A Castle Of The Middle Ages. Showing how the whole design arose from the requirements of the defence.
To every improvement in the method of offence there was a corresponding improvement in the method of defence. The twelfth, thirteenth and fourteenth centuries witnessed an increased efficiency in offensive engines of war—ballistas, arblasts, sows, etc. To cope with these, changes were made in the designs of castles. For example, the bases of walls were liable to attack with battering rams, etc., and the small openings in the walls made it difficult for the besieged to fire at their assailants. Machicolated galleries and bastions were consequently designed. The former were galleries built out from the top of the walls, with corbels for support. Through holes in the floors of these boiling liquid, quicklime, stones, etc. could be poured down on the besiegers. The bastion was a projecting tower which enabled the defenders to enfilade the walls.
Next came barbicans, entrance-ways whose sides sloped in towards the castle and thus forced the besiegers to pass through a strongly defended bottleneck.
Another device was to plan the approach to the entrance in such a way as to make the besiegers take a sharp turn : this made it impossible for a big body of men to force their way in by sheer weight. Gatehouse, drawbridge, timber causeway, portcullis added further to the strength of the entrance. Yet another way will be discussed-the Concentric castle.
Notice the corbels, the alur (or gallery behind the parapet ), and the roof
Many of the improvements in castle building already noted were undoubtedly due to the Crusaders. They had seen in the East the value of flanking defences, and for some time had planned so as to make the curtain wall bear more and more the brunt of attack. They had seen also a succession of concentric lines of defence, as at Constantinople, the inner higher than, and commanding the second, the second higher than and commanding the outer line.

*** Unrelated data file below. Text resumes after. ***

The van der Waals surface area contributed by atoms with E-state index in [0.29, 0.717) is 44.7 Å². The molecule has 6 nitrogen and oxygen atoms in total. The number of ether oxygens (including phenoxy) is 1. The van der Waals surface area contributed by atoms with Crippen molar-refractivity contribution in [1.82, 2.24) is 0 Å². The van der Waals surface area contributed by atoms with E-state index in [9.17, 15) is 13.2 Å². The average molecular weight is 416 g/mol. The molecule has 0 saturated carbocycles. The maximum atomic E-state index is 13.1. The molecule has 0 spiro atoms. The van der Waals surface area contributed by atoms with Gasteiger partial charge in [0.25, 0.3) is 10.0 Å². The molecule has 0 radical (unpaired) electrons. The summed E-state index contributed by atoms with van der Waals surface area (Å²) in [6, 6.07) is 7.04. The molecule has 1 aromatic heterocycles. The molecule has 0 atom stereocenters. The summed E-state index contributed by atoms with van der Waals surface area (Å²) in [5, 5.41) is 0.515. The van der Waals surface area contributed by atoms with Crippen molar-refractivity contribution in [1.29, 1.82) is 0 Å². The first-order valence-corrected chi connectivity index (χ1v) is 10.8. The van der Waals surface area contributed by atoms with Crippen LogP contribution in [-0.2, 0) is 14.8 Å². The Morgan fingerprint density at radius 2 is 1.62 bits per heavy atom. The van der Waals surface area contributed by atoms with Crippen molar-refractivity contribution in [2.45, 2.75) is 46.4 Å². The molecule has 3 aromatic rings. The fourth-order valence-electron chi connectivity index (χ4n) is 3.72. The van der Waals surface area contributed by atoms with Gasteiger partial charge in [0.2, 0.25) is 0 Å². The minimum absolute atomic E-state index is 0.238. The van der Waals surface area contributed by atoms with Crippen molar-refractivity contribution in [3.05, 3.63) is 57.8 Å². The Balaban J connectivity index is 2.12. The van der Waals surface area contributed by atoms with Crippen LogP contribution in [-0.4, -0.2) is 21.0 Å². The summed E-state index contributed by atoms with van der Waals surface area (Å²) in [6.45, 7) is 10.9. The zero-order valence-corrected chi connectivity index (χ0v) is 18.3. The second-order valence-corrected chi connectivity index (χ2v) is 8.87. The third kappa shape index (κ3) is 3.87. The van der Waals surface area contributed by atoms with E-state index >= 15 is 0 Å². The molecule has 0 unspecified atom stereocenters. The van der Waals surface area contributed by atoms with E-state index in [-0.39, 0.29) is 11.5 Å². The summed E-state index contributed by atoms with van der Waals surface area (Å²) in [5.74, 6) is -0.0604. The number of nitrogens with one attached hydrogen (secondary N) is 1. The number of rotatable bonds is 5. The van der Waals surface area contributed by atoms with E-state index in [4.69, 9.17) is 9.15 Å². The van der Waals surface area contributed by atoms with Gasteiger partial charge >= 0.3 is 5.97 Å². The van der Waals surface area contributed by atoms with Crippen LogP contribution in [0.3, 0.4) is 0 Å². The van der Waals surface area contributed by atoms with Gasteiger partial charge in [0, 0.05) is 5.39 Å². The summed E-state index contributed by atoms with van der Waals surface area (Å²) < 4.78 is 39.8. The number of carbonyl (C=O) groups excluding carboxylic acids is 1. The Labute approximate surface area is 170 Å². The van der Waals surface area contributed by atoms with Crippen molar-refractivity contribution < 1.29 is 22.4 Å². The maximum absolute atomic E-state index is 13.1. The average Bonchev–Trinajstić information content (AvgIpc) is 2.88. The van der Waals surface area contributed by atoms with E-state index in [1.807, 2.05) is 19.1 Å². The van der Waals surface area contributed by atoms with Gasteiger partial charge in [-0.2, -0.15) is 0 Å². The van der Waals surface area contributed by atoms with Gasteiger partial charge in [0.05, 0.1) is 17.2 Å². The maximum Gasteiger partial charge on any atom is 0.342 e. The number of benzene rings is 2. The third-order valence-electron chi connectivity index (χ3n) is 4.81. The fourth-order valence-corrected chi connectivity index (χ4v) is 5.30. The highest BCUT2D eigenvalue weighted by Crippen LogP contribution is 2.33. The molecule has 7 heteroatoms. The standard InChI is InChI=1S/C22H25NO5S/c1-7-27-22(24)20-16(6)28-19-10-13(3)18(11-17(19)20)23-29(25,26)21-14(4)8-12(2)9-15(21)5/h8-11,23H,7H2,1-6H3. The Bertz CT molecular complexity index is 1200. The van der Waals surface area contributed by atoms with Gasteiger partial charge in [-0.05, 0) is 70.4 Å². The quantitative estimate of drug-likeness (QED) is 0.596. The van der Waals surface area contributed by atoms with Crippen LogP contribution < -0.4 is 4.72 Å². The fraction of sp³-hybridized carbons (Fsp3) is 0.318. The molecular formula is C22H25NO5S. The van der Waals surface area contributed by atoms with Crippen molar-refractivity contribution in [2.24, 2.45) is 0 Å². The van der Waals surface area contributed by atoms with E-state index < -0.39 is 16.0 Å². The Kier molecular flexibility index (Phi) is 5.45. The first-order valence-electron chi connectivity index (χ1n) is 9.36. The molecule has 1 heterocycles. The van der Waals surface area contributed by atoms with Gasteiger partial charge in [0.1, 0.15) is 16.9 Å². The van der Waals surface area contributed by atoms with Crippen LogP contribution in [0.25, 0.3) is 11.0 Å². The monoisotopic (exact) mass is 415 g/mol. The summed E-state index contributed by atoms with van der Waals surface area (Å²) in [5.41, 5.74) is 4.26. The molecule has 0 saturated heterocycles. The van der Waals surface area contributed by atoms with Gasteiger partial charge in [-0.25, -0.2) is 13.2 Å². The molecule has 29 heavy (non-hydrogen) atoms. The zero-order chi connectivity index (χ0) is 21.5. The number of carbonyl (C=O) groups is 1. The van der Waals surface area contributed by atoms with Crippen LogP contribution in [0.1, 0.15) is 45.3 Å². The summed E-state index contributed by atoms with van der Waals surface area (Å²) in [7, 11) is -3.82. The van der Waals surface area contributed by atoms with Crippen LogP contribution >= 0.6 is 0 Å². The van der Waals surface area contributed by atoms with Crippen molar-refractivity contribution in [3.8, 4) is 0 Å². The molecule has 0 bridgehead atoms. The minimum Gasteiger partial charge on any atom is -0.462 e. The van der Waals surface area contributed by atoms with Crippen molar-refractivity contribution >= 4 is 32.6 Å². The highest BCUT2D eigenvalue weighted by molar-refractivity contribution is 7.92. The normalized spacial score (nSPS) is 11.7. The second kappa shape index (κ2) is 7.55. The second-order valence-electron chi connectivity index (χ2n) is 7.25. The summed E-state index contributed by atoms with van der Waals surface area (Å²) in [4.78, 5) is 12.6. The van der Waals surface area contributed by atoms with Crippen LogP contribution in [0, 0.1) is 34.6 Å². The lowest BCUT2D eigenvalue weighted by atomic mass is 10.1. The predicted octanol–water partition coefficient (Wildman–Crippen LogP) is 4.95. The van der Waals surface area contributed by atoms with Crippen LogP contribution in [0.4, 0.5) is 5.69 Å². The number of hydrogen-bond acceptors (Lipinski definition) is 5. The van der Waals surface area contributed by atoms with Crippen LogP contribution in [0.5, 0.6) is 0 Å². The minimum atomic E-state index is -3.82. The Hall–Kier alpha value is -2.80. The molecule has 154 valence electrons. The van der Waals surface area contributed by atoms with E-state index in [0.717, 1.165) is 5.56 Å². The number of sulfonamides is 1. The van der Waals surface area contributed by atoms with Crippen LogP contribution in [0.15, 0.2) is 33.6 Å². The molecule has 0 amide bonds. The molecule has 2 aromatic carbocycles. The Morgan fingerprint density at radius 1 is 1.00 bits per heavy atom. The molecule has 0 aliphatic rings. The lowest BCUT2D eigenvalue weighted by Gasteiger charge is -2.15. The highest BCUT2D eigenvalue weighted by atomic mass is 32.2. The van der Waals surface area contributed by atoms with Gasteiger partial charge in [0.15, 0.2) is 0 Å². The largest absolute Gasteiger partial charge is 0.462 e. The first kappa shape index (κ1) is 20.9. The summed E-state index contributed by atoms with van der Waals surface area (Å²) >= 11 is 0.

In England during the reign of Edward I. military architecture reached its zenith, but it is erroneous to regard concentric and Edwardian as meaning the same thing, as the concentric system had been in use before the time of Edward I. Moreover, two of his castles, Carnarvon and Conway, are not concentric.
There were in England during the thirteenth century four main types of castles: (I) the shell keep ; (2) castles without keeps, in which flanking towers and curtain walls formed the sole line of defence (e.g. Carnarvon and Conway) ; (3) old castles which by extension of their sites had been given a concentric type of defence (e.g. the Tower of London, Dover Castle); (4) castles newly planned in which defences were formed by two or more concentric walls. The earliest and grandest example of this type, Caerphilly, was built in the reign of Henry III., while Edward was still in the Holy Land.
Carnarvon is in many respects the finest example of mediaeval military architecture in Europe. The plans of Carnarvon and Conway are very similar. The enclosure, in both cases an irregular polygon of an oblong shape, is divided into two wards by a cross-wall, built at a point where the curtain is drawn in slightly on both sides, and the site is consequently narrower.
Dover was first of all of the motte and bailey type. Then a keep was added, then concentric walls.
Nowhere can the beauty of the concentric plan be so well appreciated as at Beaumaris, one of Edward I’s latest Welsh castles.